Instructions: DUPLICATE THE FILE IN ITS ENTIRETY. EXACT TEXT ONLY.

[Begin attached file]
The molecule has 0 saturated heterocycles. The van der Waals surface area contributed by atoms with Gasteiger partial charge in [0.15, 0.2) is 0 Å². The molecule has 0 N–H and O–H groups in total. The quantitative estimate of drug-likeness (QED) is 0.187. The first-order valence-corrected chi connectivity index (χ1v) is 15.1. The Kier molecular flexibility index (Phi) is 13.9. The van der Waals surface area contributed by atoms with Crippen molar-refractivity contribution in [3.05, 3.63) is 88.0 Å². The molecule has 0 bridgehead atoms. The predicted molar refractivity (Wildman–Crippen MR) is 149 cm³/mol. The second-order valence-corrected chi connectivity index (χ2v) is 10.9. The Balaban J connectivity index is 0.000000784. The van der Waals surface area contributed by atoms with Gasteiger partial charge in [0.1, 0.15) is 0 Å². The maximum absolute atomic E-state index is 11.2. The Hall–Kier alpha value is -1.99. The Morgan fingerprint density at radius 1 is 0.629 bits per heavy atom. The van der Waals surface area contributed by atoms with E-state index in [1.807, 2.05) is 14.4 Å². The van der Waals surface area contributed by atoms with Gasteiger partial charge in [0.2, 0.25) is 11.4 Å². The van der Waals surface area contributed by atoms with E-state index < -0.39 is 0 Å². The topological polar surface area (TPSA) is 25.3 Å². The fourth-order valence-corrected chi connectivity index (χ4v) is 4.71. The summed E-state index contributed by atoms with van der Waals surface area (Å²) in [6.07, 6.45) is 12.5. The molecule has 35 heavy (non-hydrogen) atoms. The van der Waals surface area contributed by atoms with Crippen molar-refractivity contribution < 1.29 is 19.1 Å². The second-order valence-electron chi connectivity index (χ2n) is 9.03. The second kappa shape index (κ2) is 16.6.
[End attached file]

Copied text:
The molecule has 0 saturated heterocycles. The van der Waals surface area contributed by atoms with Gasteiger partial charge in [0.15, 0.2) is 0 Å². The molecule has 0 N–H and O–H groups in total. The quantitative estimate of drug-likeness (QED) is 0.187. The first-order valence-corrected chi connectivity index (χ1v) is 15.1. The Kier molecular flexibility index (Phi) is 13.9. The van der Waals surface area contributed by atoms with Crippen molar-refractivity contribution in [3.05, 3.63) is 88.0 Å². The molecule has 0 bridgehead atoms. The predicted molar refractivity (Wildman–Crippen MR) is 149 cm³/mol. The second-order valence-corrected chi connectivity index (χ2v) is 10.9. The Balaban J connectivity index is 0.000000784. The van der Waals surface area contributed by atoms with Gasteiger partial charge in [0.1, 0.15) is 0 Å². The maximum absolute atomic E-state index is 11.2. The Hall–Kier alpha value is -1.99. The Morgan fingerprint density at radius 1 is 0.629 bits per heavy atom. The van der Waals surface area contributed by atoms with E-state index in [1.807, 2.05) is 14.4 Å². The van der Waals surface area contributed by atoms with Gasteiger partial charge in [0.2, 0.25) is 11.4 Å². The van der Waals surface area contributed by atoms with E-state index < -0.39 is 0 Å². The topological polar surface area (TPSA) is 25.3 Å². The fourth-order valence-corrected chi connectivity index (χ4v) is 4.71. The summed E-state index contributed by atoms with van der Waals surface area (Å²) in [6.07, 6.45) is 12.5. The molecule has 35 heavy (non-hydrogen) atoms. The van der Waals surface area contributed by atoms with Crippen molar-refractivity contribution < 1.29 is 19.1 Å². The second-order valence-electron chi connectivity index (χ2n) is 9.03. The second kappa shape index (κ2) is 16.6.